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Choosing the Right Kitten: 3 Things to Know & Look For (Vet Reviewed)

Kristin Hitchcock

By Kristin Hitchcock

Little Neva Masquerade kitten

Vet approved

Dr. Paola Cuevas Photo

Reviewed & Fact-Checked By

Dr. Paola Cuevas

MVZ (Veterinarian)

The information is current and up-to-date in accordance with the latest veterinarian research.

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Choosing a new kitten for your home is always exciting. However, it is essential not to rush into the process. After all, you don’t just want a kitten–you want the right kitten for your home and lifestyle.

There is a lot that goes into choosing the right kitten for your family. Not only do you want to choose a suitable breed, but you also want to ensure that you choose a healthy and well-socialized kitten.

Here, we’ve listed some of the most vital factors to consider when bringing a kitten home.

The 3 Things to Know When Choosing a Kitten

1. The Type of Cat

Firstly, you need to decide what sort of cat you want to adopt. There are many cat breeds with their own characteristics and temperaments. Preferably, you want to choose a kitten that matches your needs.

If you’re home much of the day, you can likely adopt a kitten that requires more affection and attention. However, if you have a long workday, you probably want a breed that’s a bit more independent.

Sometimes, you may need a kitten that is good with other cats, dogs, or children. Certain breeds are predisposed to be good with other pets, though socialization does have a significant impact as well.

Many people have a specific temperament in mind. Perhaps you’re looking for an active and playful cat? Or maybe you want one that will spend hours lying in your lap?

However, in many cases, you may just be looking for an average cat. Your priority might be to help a kitten in need of a loving companion. In these cases, you may not need to adopt a cat from a specific breed.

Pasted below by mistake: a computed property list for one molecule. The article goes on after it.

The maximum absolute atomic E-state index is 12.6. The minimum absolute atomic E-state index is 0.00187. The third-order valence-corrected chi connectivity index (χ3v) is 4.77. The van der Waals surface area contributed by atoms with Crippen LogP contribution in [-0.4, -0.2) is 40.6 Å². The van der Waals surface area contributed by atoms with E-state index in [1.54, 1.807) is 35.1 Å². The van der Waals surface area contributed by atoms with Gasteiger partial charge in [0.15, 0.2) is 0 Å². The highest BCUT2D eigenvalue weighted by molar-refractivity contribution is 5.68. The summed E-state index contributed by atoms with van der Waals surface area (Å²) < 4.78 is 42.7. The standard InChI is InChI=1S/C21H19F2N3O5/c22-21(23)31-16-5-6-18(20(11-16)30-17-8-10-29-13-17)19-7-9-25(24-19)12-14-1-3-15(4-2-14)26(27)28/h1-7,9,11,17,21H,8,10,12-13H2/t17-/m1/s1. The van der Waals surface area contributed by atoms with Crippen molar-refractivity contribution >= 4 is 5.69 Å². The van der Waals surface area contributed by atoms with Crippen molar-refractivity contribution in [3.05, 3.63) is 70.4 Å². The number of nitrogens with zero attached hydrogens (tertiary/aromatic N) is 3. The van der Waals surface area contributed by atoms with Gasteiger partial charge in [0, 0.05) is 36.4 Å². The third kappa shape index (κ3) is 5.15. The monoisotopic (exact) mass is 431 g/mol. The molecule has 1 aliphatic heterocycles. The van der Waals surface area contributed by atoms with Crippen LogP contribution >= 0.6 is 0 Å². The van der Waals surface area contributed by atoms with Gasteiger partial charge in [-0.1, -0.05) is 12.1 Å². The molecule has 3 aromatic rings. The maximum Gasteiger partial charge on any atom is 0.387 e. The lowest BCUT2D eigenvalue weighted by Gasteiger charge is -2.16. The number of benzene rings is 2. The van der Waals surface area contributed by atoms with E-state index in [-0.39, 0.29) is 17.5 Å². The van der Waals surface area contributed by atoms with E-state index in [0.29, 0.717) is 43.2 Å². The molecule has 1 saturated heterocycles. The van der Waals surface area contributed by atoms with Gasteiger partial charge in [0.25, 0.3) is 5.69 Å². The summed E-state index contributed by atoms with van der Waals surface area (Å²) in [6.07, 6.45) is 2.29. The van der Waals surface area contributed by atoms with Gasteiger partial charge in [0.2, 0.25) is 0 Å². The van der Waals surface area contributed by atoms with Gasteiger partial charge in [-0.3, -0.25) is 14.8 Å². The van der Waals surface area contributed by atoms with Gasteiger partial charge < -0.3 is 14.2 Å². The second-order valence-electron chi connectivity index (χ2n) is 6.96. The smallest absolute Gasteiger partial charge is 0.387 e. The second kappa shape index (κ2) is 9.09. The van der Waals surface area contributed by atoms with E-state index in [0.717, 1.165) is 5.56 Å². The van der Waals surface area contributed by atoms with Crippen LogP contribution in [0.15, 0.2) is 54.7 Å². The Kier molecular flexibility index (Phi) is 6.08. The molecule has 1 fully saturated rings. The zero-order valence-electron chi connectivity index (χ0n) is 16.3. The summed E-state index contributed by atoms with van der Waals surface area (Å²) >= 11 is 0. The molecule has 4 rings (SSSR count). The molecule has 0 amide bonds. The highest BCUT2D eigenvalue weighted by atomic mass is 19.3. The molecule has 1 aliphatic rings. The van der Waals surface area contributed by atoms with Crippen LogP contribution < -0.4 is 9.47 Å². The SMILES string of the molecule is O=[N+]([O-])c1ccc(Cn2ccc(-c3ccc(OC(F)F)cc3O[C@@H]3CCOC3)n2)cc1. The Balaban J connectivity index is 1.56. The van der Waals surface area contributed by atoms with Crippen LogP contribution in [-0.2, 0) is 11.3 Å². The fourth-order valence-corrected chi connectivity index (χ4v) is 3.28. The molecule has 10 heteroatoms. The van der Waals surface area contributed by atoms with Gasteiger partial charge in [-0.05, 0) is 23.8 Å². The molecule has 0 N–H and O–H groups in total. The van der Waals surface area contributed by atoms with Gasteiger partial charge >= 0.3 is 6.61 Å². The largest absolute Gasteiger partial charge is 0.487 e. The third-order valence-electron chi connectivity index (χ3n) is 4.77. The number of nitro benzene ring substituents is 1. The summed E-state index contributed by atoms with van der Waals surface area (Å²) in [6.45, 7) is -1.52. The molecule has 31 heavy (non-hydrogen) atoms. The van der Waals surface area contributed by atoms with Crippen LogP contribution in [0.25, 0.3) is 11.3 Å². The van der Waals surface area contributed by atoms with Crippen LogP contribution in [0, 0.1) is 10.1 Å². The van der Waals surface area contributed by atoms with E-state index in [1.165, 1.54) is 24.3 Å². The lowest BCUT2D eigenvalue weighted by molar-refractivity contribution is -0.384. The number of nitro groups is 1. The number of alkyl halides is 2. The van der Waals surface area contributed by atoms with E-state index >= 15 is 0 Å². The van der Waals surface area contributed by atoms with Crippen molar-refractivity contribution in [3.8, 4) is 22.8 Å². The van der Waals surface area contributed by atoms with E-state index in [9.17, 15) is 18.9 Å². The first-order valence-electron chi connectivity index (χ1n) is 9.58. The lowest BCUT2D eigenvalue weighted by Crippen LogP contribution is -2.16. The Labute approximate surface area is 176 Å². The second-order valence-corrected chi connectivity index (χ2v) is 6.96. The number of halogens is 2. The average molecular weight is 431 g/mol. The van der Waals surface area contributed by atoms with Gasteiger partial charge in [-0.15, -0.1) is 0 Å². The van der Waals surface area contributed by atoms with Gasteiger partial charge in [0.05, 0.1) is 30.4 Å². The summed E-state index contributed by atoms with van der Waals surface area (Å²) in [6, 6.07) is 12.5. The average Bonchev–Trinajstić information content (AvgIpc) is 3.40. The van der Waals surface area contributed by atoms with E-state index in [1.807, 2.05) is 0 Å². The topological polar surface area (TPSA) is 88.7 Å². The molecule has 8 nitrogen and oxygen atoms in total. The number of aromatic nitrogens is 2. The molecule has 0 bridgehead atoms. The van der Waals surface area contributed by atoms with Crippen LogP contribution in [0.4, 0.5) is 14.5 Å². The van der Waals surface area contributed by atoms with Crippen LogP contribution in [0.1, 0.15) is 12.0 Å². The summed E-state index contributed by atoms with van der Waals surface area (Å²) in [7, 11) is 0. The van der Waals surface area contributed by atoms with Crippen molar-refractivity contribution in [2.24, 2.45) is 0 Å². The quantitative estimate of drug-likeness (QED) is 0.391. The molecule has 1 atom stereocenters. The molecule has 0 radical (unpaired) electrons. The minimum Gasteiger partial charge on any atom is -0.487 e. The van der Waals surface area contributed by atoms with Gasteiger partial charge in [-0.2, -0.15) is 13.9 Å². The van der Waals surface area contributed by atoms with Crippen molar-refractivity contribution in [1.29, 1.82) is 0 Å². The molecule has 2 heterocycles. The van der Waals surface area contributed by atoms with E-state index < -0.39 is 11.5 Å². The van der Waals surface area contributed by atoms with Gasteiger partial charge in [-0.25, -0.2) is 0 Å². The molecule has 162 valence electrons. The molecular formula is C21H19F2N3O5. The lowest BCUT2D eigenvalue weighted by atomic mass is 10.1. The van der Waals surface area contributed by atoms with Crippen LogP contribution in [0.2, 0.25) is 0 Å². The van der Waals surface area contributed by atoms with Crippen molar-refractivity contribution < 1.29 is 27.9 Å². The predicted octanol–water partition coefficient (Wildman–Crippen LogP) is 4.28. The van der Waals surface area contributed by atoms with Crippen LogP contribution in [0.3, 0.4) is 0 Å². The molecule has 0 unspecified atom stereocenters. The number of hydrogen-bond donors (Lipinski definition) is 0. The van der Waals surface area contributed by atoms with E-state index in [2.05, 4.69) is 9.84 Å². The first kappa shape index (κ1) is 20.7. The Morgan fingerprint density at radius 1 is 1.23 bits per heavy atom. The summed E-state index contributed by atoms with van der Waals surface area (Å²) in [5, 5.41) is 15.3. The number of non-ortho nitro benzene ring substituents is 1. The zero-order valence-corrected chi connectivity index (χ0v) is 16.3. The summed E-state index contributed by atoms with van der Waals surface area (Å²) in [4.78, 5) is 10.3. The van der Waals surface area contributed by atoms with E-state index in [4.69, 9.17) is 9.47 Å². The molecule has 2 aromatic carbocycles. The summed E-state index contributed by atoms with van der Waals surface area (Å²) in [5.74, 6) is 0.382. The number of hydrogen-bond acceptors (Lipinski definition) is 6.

stray kittens near a fence
Image Credit: Büşra Ülker, Pexels

2. Where Will You Adopt

Next, you’ll need to decide where you want to adopt your cat. If you’re adopting a purebred cat, you’ll need to adopt from a breeder in most cases. Usually, purebred kittens cannot be found at rescues or animal shelters. Not only are they rarer than mixed breed cats, but most breeders take back kittens they bred if their owners are unable to keep them. For this reason, they are usually not found at shelters.

With that said, shelters are often much cheaper than a breeder. Adopting a kitten from a shelter often costs between $20 and $100. On the other hand, adopting a kitten from a breeder costs between $500 to $1,000.

When you adopt from a breeder, you’re paying for the kitten’s health care, genetic tests, vaccinations, and other expenses. Raising kittens is not cheap in the least.

Shelters do often provide basic vaccinations and health checks. But they don’t have to care for the mother during birth and usually don’t do genetic testing. Therefore, their cost basis is much lower.

If price is a major factor for you or if your heart is with helping an animal in need, you may decide that adopting from a shelter is the best course of action. Otherwise, be sure that you choose a qualified breeder.

Choosing a Breeder

Often, choosing a shelter or rescue is pretty straightforward. However, choosing a breeder is a bit more complicated. After all, there are some unscrupulous people out there who are simply trying to make a quick buck off of some poor kittens.

Therefore, it is essential that you do your research so that you purchase from a qualified breeder, not someone who simply bred two cats together quickly in an attempt to make some money.